US unveils plan to punish Russians for election hack

The Obama administration imposed sanctions against two Russian intelligence agencies and several high-ranking intelligence officers in retaliation for the alleged orchestration of hacking attacks designed to interfere in the presidential election.

The actions were outlined in an executive order announced by the Treasury Department on Thursday afternoon.

The sanctions essentially put a freeze on any assets the targets have in the United States, which would be limited. There were no new economic sanctions imposed on Russia itself or its political leadership.

There was no immediate response from Moscow. In anticipation of the announcement, Russia on Wednesday called the hacking allegations "misinformation" and "lies" and vowed to respond to any retribution.

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What Putin and Trump have said about each other
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What Putin and Trump have said about each other
At the end of 2015, Vladimir Putin lauded Trump's presidential campaign, calling him "an absolute leader of the presidential race, as we see it." 
In response to Putin's compliments Trump said: "It is always a great honor to be so nicely complimented by a man so highly respected within his own country and beyond."
Putin has called Trump a "very outstanding man" and "unquestionably talented."
When Russia continued its military buildup in Syria and Putin backed the country's President Bashar al-Assad in 2015, Trump declared the Russian leader earned an "A" in leadership. 
Trump not only gave the Russian leader an "A," he also said Putin has been a better leader than US President Barack Obama. "He is really very much of a leader," Trump said of Putin. "The man has very strong control over his country. Now, it's a very different system, and I don't happen to like the system, but certainly in that system he's been a leader, far more than our president has been a leader." 
At a national security forum in September, Trump explained his friendly relationship with Putin saying: "If he says great things about me, I'm going to say great things about him." 
When asked about allegations that Putin orchestrated the deaths of his political opponents and journalists, Trump defended Putin: "I haven't seen any evidence that he killed anybody."
After Trump won the election November 8, Putin sent the president-elect a telegram congratulating him on his victory. 
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"We can only add that if Washington takes new hostile steps, it will receive an answer," Foreign Ministry spokeswoman Maria Zakharova said in a statement posted on the ministry's website.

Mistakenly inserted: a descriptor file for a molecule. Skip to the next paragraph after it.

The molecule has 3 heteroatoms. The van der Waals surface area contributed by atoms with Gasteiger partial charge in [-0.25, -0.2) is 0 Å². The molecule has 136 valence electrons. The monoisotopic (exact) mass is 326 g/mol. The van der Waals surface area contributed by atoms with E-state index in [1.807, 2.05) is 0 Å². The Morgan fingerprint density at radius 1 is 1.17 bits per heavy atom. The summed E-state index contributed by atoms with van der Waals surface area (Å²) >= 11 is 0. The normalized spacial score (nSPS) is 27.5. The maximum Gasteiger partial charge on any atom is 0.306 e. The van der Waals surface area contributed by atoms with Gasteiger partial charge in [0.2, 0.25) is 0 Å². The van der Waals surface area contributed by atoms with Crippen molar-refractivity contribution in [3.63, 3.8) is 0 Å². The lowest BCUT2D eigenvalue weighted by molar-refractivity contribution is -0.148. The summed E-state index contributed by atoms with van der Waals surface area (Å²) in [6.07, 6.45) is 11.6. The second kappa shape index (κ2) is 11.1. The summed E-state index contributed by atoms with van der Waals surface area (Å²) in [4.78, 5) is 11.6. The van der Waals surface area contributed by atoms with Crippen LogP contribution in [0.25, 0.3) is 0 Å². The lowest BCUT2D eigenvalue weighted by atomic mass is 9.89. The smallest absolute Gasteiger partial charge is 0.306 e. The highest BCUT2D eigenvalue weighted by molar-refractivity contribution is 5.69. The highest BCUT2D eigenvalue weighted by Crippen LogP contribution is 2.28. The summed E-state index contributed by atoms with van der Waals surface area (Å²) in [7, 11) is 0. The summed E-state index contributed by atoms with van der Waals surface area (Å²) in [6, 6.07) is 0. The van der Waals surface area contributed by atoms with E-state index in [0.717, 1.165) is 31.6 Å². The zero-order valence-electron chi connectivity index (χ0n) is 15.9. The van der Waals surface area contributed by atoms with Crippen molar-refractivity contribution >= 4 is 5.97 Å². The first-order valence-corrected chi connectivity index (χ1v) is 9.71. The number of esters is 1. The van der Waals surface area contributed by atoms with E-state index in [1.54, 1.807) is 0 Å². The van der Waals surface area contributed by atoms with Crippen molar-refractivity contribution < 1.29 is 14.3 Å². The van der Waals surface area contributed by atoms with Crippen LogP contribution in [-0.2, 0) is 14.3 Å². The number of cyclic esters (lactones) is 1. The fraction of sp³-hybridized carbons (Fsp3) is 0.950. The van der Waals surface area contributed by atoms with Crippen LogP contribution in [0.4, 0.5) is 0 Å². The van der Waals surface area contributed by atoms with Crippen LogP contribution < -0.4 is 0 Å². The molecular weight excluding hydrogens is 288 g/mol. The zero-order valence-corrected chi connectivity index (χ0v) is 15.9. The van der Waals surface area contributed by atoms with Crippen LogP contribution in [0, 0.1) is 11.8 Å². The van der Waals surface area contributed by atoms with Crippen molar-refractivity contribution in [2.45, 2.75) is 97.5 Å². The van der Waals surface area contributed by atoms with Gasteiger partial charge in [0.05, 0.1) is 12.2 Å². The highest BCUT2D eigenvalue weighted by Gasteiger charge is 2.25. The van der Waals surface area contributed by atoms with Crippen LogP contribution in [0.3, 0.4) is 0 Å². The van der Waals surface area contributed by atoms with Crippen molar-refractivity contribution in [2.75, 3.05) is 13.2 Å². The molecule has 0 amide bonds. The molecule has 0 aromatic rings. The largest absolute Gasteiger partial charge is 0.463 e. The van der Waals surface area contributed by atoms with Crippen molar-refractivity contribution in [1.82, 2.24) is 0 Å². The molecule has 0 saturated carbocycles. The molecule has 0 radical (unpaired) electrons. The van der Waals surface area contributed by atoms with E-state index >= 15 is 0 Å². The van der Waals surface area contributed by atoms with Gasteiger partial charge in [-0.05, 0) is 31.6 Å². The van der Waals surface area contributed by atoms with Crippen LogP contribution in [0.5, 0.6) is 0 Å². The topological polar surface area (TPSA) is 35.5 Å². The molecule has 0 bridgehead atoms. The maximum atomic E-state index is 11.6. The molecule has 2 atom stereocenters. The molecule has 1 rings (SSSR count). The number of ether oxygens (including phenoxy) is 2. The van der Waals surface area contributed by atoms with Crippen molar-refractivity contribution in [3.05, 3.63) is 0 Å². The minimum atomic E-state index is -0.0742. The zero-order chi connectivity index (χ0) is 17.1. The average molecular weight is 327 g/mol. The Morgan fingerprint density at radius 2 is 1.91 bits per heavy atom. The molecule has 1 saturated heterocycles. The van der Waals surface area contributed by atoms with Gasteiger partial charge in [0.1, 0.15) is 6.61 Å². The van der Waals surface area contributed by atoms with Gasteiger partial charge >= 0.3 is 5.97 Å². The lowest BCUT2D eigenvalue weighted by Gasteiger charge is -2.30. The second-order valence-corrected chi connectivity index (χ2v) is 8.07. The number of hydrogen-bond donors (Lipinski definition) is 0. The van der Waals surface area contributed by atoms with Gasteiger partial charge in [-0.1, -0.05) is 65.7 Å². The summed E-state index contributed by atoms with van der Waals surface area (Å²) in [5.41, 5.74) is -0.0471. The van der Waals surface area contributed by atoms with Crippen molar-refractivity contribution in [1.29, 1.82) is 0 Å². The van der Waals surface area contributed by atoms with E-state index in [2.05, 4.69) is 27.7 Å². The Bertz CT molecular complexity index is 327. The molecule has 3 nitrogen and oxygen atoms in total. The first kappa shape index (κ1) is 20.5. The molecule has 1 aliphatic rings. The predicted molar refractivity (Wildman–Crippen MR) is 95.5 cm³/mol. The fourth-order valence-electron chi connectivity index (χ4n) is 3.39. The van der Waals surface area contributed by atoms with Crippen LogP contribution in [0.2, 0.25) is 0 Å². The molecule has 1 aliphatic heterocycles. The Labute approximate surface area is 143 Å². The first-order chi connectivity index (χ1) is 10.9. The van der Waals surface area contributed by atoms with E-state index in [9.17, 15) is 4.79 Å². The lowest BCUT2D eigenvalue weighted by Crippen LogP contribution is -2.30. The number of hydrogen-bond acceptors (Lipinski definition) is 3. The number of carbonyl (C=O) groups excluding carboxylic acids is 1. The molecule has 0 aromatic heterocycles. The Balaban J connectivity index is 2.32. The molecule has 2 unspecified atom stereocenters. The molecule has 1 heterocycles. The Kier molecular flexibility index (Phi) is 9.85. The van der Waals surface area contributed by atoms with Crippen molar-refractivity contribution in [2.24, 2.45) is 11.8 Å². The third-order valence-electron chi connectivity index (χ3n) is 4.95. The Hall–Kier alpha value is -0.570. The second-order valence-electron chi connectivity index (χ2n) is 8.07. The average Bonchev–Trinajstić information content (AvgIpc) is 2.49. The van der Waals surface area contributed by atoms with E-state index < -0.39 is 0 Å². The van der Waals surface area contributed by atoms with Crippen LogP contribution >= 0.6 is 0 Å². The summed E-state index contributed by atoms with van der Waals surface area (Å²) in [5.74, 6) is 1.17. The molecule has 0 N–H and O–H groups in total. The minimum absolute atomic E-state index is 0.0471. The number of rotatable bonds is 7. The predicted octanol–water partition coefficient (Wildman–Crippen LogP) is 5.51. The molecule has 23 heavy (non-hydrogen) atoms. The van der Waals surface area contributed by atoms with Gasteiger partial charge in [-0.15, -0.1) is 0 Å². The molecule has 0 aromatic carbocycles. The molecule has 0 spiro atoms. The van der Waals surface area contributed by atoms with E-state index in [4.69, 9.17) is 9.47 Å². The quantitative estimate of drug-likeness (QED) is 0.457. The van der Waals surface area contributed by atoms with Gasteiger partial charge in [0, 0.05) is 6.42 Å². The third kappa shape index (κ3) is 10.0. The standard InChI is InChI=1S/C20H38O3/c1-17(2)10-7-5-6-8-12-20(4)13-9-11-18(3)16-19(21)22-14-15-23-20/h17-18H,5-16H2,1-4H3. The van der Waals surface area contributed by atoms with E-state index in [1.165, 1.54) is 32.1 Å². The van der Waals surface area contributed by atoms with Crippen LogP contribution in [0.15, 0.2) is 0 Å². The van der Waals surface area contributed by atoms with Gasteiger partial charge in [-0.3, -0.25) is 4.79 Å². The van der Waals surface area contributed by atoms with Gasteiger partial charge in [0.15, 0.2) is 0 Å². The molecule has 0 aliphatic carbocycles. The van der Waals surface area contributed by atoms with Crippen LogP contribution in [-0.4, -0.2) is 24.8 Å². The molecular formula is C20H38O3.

"This applies to any actions against Russian diplomatic missions in the United States, which will immediately backfire at U.S. diplomats in Russia. The Obama administration probably does not care at all about the future of bilateral relations, but history will hardly forgive it for this après-nous-le-deluge attitude."

As NBC News first reported two weeks ago, U.S. intelligence officials believeRussian President Vladimir Putin was personally involved in the alleged hacking campaign, and the CIA concluded the goal was to help elect Donald Trump by leaking emails that were embarrassing to Democrats.

Publicly, President Obama has blamed "the highest level" of the Russian government for the hacks, noting that "not much happens in Russia" without Putin giving the green light.

Trump has expressed doubt as to whether Russia tried to meddle in the election. Asked on Wednesday about possible sanctions against Russia in the wake of the cyber-attacks, the president-elect said, "I think we ought to get on with our lives."

Sen. Lindsay Graham, R-S.C., said this week that there is broad support for sanctions against Russian and even the Russian president.

"I predict there will be bipartisan sanctions coming that will hit Russia hard, particularly Putin as an individual," Graham told reporters in Riga, Latvia.

Russia has repeatedly denied involvement, and WikiLeaks founder Julian Assange has denied that his site was being used by the Russian government when it published emails stolen from Hillary Clinton campaign chairman John Podesta.

The Obama administration has indicated actions against Russia may go beyond the steps announced Thursday and include covert operations or cyber options.

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